16 year old Anders was inspired to write a poem during a visit to his grandfather's care home. Poetry helped Anders to deal with the pain he felt as he watched his grandfather struggling to communicate.
Anders' grandfather, Charles Malcolm Hargreaves
When my grandfather was diagnosed with dementia, around six years ago after suffering several strokes, I wasn't sure what the implications would be, besides him losing his memory.
I was patient with him as he began to make the odd mistake, such as forgetting the name of a place or losing his keys.
A close bond
Prior to my grandfather’s illness, I was fortunate to have a close relationship with him.
He was a very keen sportsman, and we both enjoyed playing golf.
Even in his seventies, despite the fact that following his stroke he lost all use of his right arm, and consequently had to use his weaker left arm to strike the ball, he continued his competitive streak.
He made no allowances for the fact I was just 10 years old!
I often used to stay at my grandparents’ house, where I was always made to feel as though I was the most important thing in their lives.
Anders' grandparents, Charles and Carita
Dealing with the pain
However, around three years ago, my grandfather's condition drastically worsened, and I was completely unprepared for it.
Watching him attempt to string a sentence together, whilst sat in the care home, was a real struggle for me.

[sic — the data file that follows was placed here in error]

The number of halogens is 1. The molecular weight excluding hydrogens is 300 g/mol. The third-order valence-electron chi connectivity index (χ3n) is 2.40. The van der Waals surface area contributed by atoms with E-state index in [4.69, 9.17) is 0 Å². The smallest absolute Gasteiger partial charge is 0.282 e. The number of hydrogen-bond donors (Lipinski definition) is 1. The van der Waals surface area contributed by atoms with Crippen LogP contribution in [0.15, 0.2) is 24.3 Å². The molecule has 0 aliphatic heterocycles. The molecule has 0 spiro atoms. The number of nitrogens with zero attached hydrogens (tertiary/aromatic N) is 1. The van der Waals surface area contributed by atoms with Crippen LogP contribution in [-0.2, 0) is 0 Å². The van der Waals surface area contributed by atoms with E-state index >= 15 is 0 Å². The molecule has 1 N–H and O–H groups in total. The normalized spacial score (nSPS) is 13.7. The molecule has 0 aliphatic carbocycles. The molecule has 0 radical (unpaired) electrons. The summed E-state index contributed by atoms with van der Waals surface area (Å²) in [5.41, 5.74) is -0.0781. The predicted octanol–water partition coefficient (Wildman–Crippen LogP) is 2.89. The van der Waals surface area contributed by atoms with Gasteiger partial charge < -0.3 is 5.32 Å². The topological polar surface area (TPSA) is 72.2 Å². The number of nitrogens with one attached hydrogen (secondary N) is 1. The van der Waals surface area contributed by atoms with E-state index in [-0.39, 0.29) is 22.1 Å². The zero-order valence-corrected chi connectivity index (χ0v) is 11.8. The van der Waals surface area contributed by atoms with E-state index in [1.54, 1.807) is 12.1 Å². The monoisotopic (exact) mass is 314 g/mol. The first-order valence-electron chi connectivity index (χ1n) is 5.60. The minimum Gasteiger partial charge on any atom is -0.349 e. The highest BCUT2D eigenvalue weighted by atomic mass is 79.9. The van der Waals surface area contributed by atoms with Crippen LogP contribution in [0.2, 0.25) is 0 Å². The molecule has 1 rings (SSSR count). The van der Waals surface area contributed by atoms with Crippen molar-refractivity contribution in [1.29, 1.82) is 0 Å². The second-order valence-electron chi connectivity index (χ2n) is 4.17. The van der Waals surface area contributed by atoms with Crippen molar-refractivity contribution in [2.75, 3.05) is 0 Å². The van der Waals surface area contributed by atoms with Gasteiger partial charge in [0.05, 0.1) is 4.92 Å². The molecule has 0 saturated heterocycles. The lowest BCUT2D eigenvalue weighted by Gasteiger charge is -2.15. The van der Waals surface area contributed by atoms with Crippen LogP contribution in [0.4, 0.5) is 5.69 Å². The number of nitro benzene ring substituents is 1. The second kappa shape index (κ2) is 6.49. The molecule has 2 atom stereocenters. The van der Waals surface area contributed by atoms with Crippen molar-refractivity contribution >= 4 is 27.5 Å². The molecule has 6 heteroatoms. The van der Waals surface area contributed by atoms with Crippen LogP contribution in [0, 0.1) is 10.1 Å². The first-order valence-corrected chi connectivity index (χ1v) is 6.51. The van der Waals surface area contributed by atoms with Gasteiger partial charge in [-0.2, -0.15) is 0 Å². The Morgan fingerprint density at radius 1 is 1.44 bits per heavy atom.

So, to deal with the pain that I felt, I wrote this poem, which contains the observations I made during my visits to the care home, and how they made me feel.
A poem by Anders Davis, aged sixteen
Let us remember, those who falter and forget.
Those minds that search and halt. And set
Out once again, on their fruitless quest,
Like a student who knows, that he’s failing a test.
Except they are blind, to the futility of their hunt.
Until they return empty-handed, and come out with a grunt
To us, starved of their sense, and craving their soul,
As we patiently nod, whilst they go on their stroll.
Blindly, through their barren brain deprived of life,
Trapped in bodies incapable of feeling pain. And for the wives
And husbands? Well, they sit and wait for a lucid moment,
But when it comes, it goes just as fast. Stolen,
And replaced by oppressive confusion,
What looks like hope, Is just a cruel delusion.
How to remember, before they were stripped of their mind.
When there was life in their smile, and they were cruelly blind
To their wretched fate, that would change their world beyond description,
A tragic condition, with no prescription.
Their mind is plagued, but their heart stays untouched,
Stays beating, stays loving in a body so corrupt
That when sobriety scrambles itself to the surface,
The enslaver interrupts, and the prisoner forgets his purpose.
Visits become scarce, and smiling becomes harder,
Life is based on pairs, and I feel as though I’ve lost a partner
And friend. Dementia, I cannot mend, but memories, I can remember,
And so, I’ll build a fire, from the dying embers
That I spend with you, so that when you depart,
Your fire will be burning, deep within my heart.